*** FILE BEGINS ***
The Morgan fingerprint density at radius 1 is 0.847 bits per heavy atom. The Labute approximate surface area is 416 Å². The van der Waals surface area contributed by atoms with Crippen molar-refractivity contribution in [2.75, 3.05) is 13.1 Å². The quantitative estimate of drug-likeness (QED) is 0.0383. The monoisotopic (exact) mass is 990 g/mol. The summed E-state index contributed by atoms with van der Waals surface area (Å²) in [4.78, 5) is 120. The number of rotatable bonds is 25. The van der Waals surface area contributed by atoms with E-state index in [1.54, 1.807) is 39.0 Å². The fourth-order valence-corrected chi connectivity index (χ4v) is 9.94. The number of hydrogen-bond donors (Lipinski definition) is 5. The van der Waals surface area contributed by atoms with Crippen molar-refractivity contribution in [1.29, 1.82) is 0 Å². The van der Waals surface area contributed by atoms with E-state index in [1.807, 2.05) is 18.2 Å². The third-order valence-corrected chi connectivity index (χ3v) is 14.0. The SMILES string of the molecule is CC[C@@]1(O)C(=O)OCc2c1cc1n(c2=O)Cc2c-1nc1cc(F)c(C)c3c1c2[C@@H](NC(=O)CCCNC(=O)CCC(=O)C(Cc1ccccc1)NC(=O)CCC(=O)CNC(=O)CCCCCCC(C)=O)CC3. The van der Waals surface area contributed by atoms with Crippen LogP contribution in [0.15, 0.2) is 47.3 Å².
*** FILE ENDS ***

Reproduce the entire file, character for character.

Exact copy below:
The Morgan fingerprint density at radius 1 is 0.847 bits per heavy atom. The Labute approximate surface area is 416 Å². The van der Waals surface area contributed by atoms with Crippen molar-refractivity contribution in [2.75, 3.05) is 13.1 Å². The quantitative estimate of drug-likeness (QED) is 0.0383. The monoisotopic (exact) mass is 990 g/mol. The summed E-state index contributed by atoms with van der Waals surface area (Å²) in [4.78, 5) is 120. The number of rotatable bonds is 25. The van der Waals surface area contributed by atoms with E-state index in [1.54, 1.807) is 39.0 Å². The fourth-order valence-corrected chi connectivity index (χ4v) is 9.94. The number of hydrogen-bond donors (Lipinski definition) is 5. The van der Waals surface area contributed by atoms with Crippen molar-refractivity contribution in [1.29, 1.82) is 0 Å². The van der Waals surface area contributed by atoms with E-state index in [1.807, 2.05) is 18.2 Å². The third-order valence-corrected chi connectivity index (χ3v) is 14.0. The SMILES string of the molecule is CC[C@@]1(O)C(=O)OCc2c1cc1n(c2=O)Cc2c-1nc1cc(F)c(C)c3c1c2[C@@H](NC(=O)CCCNC(=O)CCC(=O)C(Cc1ccccc1)NC(=O)CCC(=O)CNC(=O)CCCCCCC(C)=O)CC3. The van der Waals surface area contributed by atoms with Crippen LogP contribution in [0.15, 0.2) is 47.3 Å².